Krugman: How do you solve a problem like ‘vibesession’?

Most people will tell you they’re in good financial shape, but the economy isn’t. Except, it is.

By Paul Krugman / The New York Times

If Donald Trump wins the election, the main reason will surely be that a majority of voters believe that America’s economy is in bad shape. And no matter how much you may dread a second Trump administration, electoral defeat for an incumbent who is seen as presiding over a bad economy is, at least in one sense, politics as usual.

By normal measures, however, the U.S. economy isn’t in bad shape. In fact, it’s doing quite well, better than almost all its global peers.

So much, you may say, for official statistics: If people feel that they’re doing badly, well, when it comes to the economy, the customer is always right.

But here’s the kicker: When asked, most Americans don’t say that they’re doing badly. On the contrary, survey after survey finds that most voters are feeling positive about their personal financial situation, even as they insist that the economy is terrible overall. Some surveys also ask an in-between question: What’s the state of your local economy? And respondents are typically much more positive about the economy in their own state than they are about the nation’s as a whole.

Let me be honest: I didn’t want to write about this subject yet again. I’ve been banging this drum for more than two years and you’ve hung in there with me. But I felt that in good conscience I needed to say something about two new surveys that appear to make the paradox of poor economic perceptions even starker.

Before I get to those surveys, let me say that in some ways the debate about the causes of economic pessimism has moved substantially over time. When I first wrote that there was a disconnect between economic perceptions and economic reality, I think many people dismissed the argument. Over the course of 2023, however, as inflation fell rapidly while the economy defied predictions of recession, there seemed to be ever fewer economic commentators insisting that things really were bad, and more acknowledging that something strange was happening: a vibecession.

Outside the economic commentariat, however, it often feels as if I’m butting my head against a wall. The dialogue tends to go something like this:

Me: “People say that the economy is terrible, but that their personal financial situation is good. That’s strange.”

Critic: “You’re saying that people should feel good because official statistics are good, ignoring their lived experience. Good luck with that.”

Me: “No, that’s not at all what I’m saying. Never mind the official statistics. The point is that if you ask people about themselves — that is, their lived experience — they’re fairly positive. But they still say that the economy, big picture, is bad.”

Critic: “So you’re telling people that fancy statistics matter more than their lived experience.”

Sigh.

About those recent surveys: The gold standard for assessing economic perceptions is the Federal Reserve’s annual survey of economic well-being of American households. The results of the latest survey, taken in October, have just been released, and while there’s a lot of information in the report — notably, families with children appear to have been hit hard by the end of pandemic-era financial aid — the key finding hasn’t changed much. Most Americans continue to say that they’re doing OK financially, but they think the national economy is doing badly — while they’re being considerably more positive about their local economy.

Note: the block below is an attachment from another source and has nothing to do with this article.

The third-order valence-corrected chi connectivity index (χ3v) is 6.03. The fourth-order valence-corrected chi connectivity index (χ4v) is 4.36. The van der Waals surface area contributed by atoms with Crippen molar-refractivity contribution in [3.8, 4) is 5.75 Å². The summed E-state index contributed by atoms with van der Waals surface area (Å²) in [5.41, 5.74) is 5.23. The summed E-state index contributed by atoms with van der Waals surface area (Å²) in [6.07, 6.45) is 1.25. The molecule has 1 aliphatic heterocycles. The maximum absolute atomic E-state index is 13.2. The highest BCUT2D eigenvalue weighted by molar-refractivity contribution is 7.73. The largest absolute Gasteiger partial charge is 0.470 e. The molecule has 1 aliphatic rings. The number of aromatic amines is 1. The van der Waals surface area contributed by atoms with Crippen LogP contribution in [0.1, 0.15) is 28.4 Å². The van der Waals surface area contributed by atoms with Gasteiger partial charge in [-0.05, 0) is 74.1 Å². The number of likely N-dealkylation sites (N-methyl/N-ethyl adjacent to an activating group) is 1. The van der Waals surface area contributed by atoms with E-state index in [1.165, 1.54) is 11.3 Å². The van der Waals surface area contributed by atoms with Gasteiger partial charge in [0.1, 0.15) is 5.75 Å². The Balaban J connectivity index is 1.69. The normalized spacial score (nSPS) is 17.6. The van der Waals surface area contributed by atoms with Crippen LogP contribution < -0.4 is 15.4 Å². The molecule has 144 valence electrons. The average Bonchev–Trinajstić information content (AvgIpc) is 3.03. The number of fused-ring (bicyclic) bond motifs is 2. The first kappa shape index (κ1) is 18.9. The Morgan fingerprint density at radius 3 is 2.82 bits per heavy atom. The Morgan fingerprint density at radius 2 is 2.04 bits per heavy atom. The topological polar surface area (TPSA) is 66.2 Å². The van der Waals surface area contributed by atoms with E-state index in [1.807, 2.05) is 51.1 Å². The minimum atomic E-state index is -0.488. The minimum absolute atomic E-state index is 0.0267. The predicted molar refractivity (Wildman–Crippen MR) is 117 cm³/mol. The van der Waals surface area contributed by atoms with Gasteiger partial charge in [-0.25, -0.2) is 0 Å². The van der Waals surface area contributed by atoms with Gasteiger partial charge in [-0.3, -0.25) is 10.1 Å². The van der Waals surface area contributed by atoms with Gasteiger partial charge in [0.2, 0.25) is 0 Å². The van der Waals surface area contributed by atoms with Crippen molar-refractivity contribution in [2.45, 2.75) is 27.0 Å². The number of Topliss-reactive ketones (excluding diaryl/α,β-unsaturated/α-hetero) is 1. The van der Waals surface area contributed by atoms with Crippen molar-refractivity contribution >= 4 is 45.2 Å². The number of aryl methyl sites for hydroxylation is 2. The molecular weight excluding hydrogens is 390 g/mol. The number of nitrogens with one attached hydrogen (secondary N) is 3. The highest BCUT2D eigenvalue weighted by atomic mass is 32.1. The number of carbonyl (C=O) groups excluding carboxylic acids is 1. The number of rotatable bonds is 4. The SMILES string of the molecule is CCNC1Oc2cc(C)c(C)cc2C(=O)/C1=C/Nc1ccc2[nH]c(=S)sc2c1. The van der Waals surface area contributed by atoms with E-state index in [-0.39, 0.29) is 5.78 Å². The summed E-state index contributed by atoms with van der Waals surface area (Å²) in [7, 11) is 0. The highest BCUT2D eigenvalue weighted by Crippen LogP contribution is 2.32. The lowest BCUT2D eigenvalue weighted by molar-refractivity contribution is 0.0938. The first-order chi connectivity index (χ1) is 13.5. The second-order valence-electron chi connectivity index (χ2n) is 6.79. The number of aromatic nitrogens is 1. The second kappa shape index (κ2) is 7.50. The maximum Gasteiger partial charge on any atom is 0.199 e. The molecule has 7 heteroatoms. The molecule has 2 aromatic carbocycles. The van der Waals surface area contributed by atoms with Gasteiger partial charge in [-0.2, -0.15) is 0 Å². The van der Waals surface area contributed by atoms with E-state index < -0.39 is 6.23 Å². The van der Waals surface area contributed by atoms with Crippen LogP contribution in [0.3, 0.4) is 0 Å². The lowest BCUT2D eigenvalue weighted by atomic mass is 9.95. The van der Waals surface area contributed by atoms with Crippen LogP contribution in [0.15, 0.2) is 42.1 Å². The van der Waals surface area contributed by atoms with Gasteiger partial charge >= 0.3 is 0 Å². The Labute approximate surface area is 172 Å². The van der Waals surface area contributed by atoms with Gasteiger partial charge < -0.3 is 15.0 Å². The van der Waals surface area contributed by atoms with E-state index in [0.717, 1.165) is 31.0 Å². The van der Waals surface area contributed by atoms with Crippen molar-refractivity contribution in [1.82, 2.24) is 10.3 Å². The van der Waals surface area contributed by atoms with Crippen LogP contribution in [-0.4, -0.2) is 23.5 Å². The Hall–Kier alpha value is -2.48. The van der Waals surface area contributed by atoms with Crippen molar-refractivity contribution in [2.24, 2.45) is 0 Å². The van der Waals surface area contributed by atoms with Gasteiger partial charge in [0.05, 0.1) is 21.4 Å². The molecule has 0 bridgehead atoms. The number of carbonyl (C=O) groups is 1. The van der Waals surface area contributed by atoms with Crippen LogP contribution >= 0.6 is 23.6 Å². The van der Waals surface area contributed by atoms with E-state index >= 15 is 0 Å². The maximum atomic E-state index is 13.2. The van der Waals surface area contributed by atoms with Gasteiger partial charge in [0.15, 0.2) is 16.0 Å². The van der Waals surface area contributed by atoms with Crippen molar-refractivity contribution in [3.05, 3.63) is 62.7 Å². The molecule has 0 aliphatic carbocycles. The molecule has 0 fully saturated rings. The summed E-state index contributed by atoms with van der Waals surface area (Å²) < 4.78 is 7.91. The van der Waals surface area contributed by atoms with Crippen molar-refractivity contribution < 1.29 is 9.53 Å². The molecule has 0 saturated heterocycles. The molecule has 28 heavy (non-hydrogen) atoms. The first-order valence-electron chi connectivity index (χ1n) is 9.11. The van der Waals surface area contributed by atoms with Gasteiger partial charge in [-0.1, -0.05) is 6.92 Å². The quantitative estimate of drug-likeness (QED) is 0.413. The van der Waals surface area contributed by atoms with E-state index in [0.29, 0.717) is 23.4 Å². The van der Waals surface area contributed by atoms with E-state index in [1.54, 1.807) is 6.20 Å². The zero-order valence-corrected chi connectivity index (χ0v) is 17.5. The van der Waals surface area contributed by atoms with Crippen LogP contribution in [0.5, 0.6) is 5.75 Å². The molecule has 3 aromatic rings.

Wasn’t it always thus? No. As the report notes, “the gap between people’s perceptions of their own financial well-being and their perception of the national economy has nearly doubled since 2019.”

And these results match what pollsters tell us. For example, according to the latest Quinnipiac University poll of Wisconsin, 65% of registered voters there say that the national economy is not so good or is poor, while the same percentage say that their own financial situation is good or excellent.

Then there’s the new Harris Poll survey conducted for The Guardian. The headline is that 56% of Americans believe that our economy — which is adding jobs in the hundreds of thousands each month — is in a recession. But “recession” may not mean the same thing to most people that it does to economists. What’s harder to rationalize is that roughly half of respondents believe that unemployment, which remains close to a 50-year low, is at a 50-year high or, even more startling, that stock prices — which have been hitting records, and are reported everywhere, all the time — have been falling.

Now, you’re probably expecting me to offer both an explanation of what’s going on and a strategy for Democrats to turn the situation around. At this point, however, it’s surprisingly hard to pin down where negative views of the economy are coming from. And I’ll save any political advice for a later column.

For now, let’s just say that while negative perceptions about the economy are obviously a major problem for President Joe Biden, it’s a peculiar sort of problem. The economy isn’t actually bad — in fact, it’s in remarkably good shape. Furthermore, most (although of course not all) Americans are feeling fairly good about their personal finances. Yet somehow there’s a pervasive sense that the economy is bad, and that sense — not economic reality, or even personal experience — is what’s hurting Biden’s campaign.

This article originally appeared in The New York Times.

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